By Anna Pulley
By Erin Sherbert
By Chris Roberts
By Erin Sherbert
By Rachel Swan
By Joe Eskenazi
By Erin Sherbert
By Erin Sherbert
As Judge points out, these tactics were re-markably similar to the MKULTRA experiment of the '50s. The CIA dabbled extensively in drug-concoction and sensory deprivation. Many "subjects" were kept doped-up for weeks on end in order to render their psyches more malleable.
When Rep. Ryan decided to visit Jonestown in November 1978, the final act of the People's Temple drama began to unfold. After a tense visit to the compound, Ryan made his way through the jungle to the nearby Port Kaituma airstrip with several cult members wishing to flee Jonestown. But before he could board his chartered plane to safety, a team of assassins emerged from the jungle and opened fire. The gunmen, who were described as zombielike by survivors, methodically killed Ryan and three reporters on the tarmac.
That night, Jones threw a huge Kool-Aid party, a very real "White Night." On an audiotape of Jones' last musings, made just before the killing began, he can be heard saying, "Get Dwyer out of here." Richard Dwyer was deputy chief of mission at the American Embassy in Guyana, and is the frequent focus of Jonestown conspiracy theories. Though Dwyer has refused to confirm or deny his alleged CIA employ, he is listed as a CIA employee in the 1968 East German publication Who's Who in the CIA. Jones' taped comment was clearly in error; Dwyer was wounded at the airstrip ambush, and survivors say he remained there through the night waiting for help to arrive.
In a statement to the New York Times, Guyana's top pathologist said that when the Guyanese army entered the camp, they found 400 dead, only two of whom appeared to be suicides. Over 80 percent of the dead had fresh needle punctures in their backs, others had been shot or strangled. The Times also reported that the Guyanese discovered a cache of drugs large enough to keep a good-size city spaced for a year -- sodium pentathol, Demerol, Thorazine. All of these drugs were favorites of the CIA's MKULTRA experiments.
American Green Berets were detailed to the Jonestown clean-up, and the body count swelled from 400 to 913. Judge intimates that U.S. forces were sent in to round up and kill the 500-plus Temple members who had escaped into the surrounding jungle. The bodies were left out in the tropical sun for a week, thwarting any attempt at a definitive pathological investigation.
"At one point," Judge writes, "the remains of 183 people arrived [back in the U.S.] in 82 caskets."
But the story of the suicidal Jim Jones and his gullible, Kool-Aid guzzling minions has gone down in history as the "official" explanation of the Jonestown tragedy, attesting, if you believe John Judge, to the CIA's ability to cover its ass.
The Glomar Explorer --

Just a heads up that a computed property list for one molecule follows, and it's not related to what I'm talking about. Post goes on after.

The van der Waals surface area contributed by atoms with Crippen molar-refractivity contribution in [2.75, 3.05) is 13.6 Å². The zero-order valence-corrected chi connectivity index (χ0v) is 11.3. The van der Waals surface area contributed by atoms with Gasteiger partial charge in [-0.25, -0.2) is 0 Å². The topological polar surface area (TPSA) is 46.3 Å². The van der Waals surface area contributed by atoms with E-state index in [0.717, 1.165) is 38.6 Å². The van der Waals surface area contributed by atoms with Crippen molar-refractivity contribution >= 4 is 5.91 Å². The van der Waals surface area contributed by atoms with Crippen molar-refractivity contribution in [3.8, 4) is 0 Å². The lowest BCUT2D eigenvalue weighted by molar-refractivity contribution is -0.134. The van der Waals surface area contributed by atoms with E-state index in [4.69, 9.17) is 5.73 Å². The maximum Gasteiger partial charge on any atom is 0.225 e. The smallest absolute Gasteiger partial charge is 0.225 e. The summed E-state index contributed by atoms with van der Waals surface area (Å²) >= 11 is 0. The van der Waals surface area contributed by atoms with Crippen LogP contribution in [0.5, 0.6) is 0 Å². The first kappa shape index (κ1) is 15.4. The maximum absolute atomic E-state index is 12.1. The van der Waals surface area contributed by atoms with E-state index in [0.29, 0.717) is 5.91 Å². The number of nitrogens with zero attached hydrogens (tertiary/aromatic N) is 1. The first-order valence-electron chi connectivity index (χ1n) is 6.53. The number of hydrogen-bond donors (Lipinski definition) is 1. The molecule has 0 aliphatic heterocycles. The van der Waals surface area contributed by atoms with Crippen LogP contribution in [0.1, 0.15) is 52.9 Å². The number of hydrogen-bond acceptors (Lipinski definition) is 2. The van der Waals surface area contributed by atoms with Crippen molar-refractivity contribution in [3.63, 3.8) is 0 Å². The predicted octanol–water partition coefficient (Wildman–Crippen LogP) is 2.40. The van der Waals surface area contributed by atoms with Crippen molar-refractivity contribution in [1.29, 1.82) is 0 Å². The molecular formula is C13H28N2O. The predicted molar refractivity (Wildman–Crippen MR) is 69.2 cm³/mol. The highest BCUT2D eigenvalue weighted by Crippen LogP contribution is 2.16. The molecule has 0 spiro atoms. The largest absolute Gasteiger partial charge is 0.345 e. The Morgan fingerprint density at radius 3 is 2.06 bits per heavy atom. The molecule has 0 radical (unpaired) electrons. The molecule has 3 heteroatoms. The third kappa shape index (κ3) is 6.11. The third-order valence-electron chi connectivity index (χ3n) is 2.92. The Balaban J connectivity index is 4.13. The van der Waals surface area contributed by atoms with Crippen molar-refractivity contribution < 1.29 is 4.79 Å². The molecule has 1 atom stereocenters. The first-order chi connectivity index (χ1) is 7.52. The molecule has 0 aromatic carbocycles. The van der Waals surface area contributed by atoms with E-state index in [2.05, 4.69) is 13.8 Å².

Use Once Then Discard
Conspiracy doesn't always skulk down dark alleys or run through the jungle. Sometimes it takes to the high seas. In the murky shallows of San Francisco Bay sits the seagoing legacy of yet another CIA cover-up.
Howard Hughes' pathological secrecy so endeared him to the Agency that in 1973, the spooks at Langley contracted his Global Marine company to build a $250 million mystery ship to be used for a single mission. Ostensibly constructed as an undersea mining vessel, the 36,000-ton Glomar Explorer's real task was to retrieve a Soviet submarine that sank three miles to the sea floor off Hawaii in 1968.
After some documents concerning the Glomar's mission were stolen from a safe at Hughes' corporate headquarters in 1974 and used in an extortion attempt, the CIA, shuffling quickly to control the damage, leaked the "official" story of the Glomar Explorer to the New York Times. The Glomar, the Agency admitted, had been used to scoop a Soviet sub off the ocean floor. (The Soviets, oddly enough, had no idea where their sub had sunk. And only American sonar was sophisticated enough to find the hapless vessel where it rested 17,000 feet beneath the surface.) The Glomar succeeded in hoisting the sub halfway to the surface but, alas, the mission had failed when the Golf-class vessel, a diesel-powered relic from the '50s, broke apart. Instead of the code room and the handful of obsolete missiles it hoped to recover, the Agency had to settle for the bloated remains of 70 Soviet seamen.
However, a Navy source maintains that the CIA leaked disinformation. The sub wasn't an antiquated relic, as the Agency said, but a state-of-the-art, nuclear-powered Yankee-class vessel with a full complement of deadly multiple-warhead missiles. The source says that the CIA planted the Golf-class story in hopes that the Soviets would think that the mission ended in the misidentification of submarine parts. He alleges that the Glomar successfully retrieved some of the Yankee-class sub's missiles and their firing mechanisms and the knowledge obtained gave the U.S. a leg-up in negotiating the Strategic Arms Limitation Treaty in the mid-'70s.
The Glomar Explorer sits today beside the mothballed Liberty ships in the Carquinez Strait, just another piece of flotsam. Or is it? Signs posted on the ship warn fishermen not to anchor within 500 feet due to underwater electrical cables -- for some reason, the Glomar is still plugged in.